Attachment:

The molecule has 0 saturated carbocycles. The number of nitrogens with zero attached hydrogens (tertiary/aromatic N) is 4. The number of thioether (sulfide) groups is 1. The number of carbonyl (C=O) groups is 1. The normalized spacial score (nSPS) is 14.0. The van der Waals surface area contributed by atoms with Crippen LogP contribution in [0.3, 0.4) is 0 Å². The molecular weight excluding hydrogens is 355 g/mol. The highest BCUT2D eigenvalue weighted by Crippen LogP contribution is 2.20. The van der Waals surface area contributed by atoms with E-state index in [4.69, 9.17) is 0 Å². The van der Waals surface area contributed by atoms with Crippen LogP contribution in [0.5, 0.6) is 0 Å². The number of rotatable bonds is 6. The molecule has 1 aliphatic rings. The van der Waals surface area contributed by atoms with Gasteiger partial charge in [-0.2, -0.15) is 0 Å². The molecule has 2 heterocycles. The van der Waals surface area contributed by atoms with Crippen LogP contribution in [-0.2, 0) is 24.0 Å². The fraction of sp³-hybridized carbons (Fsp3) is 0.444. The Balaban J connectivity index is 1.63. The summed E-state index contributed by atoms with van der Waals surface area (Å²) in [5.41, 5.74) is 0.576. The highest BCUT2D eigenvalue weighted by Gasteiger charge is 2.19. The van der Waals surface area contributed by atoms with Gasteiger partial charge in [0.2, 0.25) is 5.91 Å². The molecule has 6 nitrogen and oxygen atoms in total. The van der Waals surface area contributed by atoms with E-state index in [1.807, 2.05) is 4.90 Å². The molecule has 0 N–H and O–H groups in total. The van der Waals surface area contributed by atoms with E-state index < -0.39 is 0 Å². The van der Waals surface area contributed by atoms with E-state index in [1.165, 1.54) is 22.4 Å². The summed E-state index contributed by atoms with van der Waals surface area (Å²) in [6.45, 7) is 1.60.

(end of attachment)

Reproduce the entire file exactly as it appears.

The molecule has 0 saturated carbocycles. The number of nitrogens with zero attached hydrogens (tertiary/aromatic N) is 4. The number of thioether (sulfide) groups is 1. The number of carbonyl (C=O) groups is 1. The normalized spacial score (nSPS) is 14.0. The van der Waals surface area contributed by atoms with Crippen LogP contribution in [0.3, 0.4) is 0 Å². The molecular weight excluding hydrogens is 355 g/mol. The highest BCUT2D eigenvalue weighted by Crippen LogP contribution is 2.20. The van der Waals surface area contributed by atoms with E-state index in [4.69, 9.17) is 0 Å². The van der Waals surface area contributed by atoms with Crippen LogP contribution in [0.5, 0.6) is 0 Å². The number of rotatable bonds is 6. The molecule has 1 aliphatic rings. The van der Waals surface area contributed by atoms with Gasteiger partial charge in [-0.2, -0.15) is 0 Å². The molecule has 2 heterocycles. The van der Waals surface area contributed by atoms with Crippen LogP contribution in [-0.2, 0) is 24.0 Å². The fraction of sp³-hybridized carbons (Fsp3) is 0.444. The Balaban J connectivity index is 1.63. The summed E-state index contributed by atoms with van der Waals surface area (Å²) in [5.41, 5.74) is 0.576. The highest BCUT2D eigenvalue weighted by Gasteiger charge is 2.19. The van der Waals surface area contributed by atoms with Gasteiger partial charge in [0.2, 0.25) is 5.91 Å². The molecule has 6 nitrogen and oxygen atoms in total. The van der Waals surface area contributed by atoms with E-state index in [1.807, 2.05) is 4.90 Å². The molecule has 0 N–H and O–H groups in total. The van der Waals surface area contributed by atoms with E-state index < -0.39 is 0 Å². The van der Waals surface area contributed by atoms with E-state index in [1.165, 1.54) is 22.4 Å². The summed E-state index contributed by atoms with van der Waals surface area (Å²) in [6.45, 7) is 1.60.